4. Slowly heat the acid (with half of the silver in it), to 80′ C. It was noted at this point the nitrous oxide gas had started to fume at this point.

Silver reaction in nitric acid 

5. After 20 minutes, slowly build up the heat to 100’C; Drop in the rest of the silver into the heating flask, carefully done without splashing the acid.

6. Observe the reaction as the cloud of nitrous oxides starts to grow thicker, reduce down the temperature slightly to lower the reaction.

Nitrous oxide fumes reaction from heated nitric acid and the silver

7. With the bowl of ice pick up the flask (protect the hands with the welding gloves), place the flask into the bowl of ice to significantly reduce the boiling and slower the reaction.

Cool down the reaction with a bowl of ice

8. Replace the flask back onto to heating plate after the cool down.

Continue with the heating of the flask.

9. Continue heating the nitric acid til the nitrous oxide fumes subside. I had noted here the fume had began to decrease as the reaction turning the silver to silver nitrate began to form to completion.

Turn off the heating plate at this point and let the solution to begin its crystallisation and the H2O to evaporate.

Reaction of nitric acid to silver almost complete.

10. As the solution had evaporated and left a noticeable crystallisation, leave the flask to cool down to room temperature and also to clear out any remnants of nitrous oxides to disperse from the nitric acid reaction.

Drying and crystallising the silver nitrate in dark chamber

11.  Once the reaction had stopped, move the flask into a dark sealed chamber/box alongside with two dishes of Potassium carbonate (to reduce and rid of acid), and silica gel (to dehydrate the solution of water) separately.

12. As mentioned earlier, the solution seemed greenish blue, which probably had a small quantity of copper in the silver, further steps could be done to purify it, but I prefer to test the solution for workable wet plate process.

The silver nitrate after 3 days of crystallisation, it appeared to be damp and wet, which indicate the presence of water. Further drying time and replacements of silica gels and potassium carbonate continued for another 3 days.

13. I had left the drying and de-acidifying in the dark chamber for 3 days, there’re was still a bit of water left in the crystals, which I replaced both potassium carbonate and silica gels to do its work for another 3 days.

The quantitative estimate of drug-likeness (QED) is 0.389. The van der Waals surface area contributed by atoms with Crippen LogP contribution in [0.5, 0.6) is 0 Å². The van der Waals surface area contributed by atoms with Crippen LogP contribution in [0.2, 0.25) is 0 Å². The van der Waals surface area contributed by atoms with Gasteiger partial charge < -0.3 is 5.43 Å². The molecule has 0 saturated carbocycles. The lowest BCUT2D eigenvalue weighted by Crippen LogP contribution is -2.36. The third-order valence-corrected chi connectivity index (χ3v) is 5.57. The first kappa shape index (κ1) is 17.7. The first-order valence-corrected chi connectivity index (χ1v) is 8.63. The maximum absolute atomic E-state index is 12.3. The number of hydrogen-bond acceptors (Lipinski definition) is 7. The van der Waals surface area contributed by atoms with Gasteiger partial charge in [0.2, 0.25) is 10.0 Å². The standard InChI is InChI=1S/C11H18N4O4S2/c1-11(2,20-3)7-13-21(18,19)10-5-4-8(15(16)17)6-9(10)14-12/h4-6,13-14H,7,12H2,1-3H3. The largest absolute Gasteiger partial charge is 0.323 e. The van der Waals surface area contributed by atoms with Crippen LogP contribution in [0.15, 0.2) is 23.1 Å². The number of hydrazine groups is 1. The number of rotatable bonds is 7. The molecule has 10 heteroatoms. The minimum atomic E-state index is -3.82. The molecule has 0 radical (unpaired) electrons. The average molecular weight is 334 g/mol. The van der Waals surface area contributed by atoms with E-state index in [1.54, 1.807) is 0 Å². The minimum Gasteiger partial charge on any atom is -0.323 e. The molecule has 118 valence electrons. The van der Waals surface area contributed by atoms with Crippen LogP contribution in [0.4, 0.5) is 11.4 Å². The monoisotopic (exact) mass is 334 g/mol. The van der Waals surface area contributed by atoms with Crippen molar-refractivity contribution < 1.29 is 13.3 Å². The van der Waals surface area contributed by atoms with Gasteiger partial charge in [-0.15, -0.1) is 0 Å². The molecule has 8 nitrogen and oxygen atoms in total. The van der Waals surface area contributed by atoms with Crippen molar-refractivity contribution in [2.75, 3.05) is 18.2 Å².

14. The end result was at 158.68 grams of silver nitrate crystals , in which it had a bluish green tinge to it, it could have been more purer if I redo it with hydrochloride acid and repeat the nitric acid to further purify it, but would it be worth the trouble?

The silver nitrate, with slight bluish green tinge, will this work to produce images for wet plate?

Though, based on the calculation, there was less of silver nitrate by slightly over 10 grams, which I suspect I get most of it back by properly scraping the flask every centimetre of it.

The following image was done with the same silver nitrate. Further tests would be needed on the long run.

AgNO3 test, “the window studies”, 2013. Wet plate collodion on clear glass. More notes will be conducted of the silver nitrate made from this batch.

In the end of this note, some probably would enquire whether if it was worth it to go through of danger in making the silver nitrate. In my personal opinion, why not? There is certainly the danger, but with prepared facilities and place to work with it, it is doable.

Though, I won’t be bothered with alarmist mentality of every nook and danger of anything one should and should not do, and contemplate later with other dangerous materials working with KCN, which is an option of one to work with in fixing the image.

Just do your work safely. If you have the knowledge, apply it.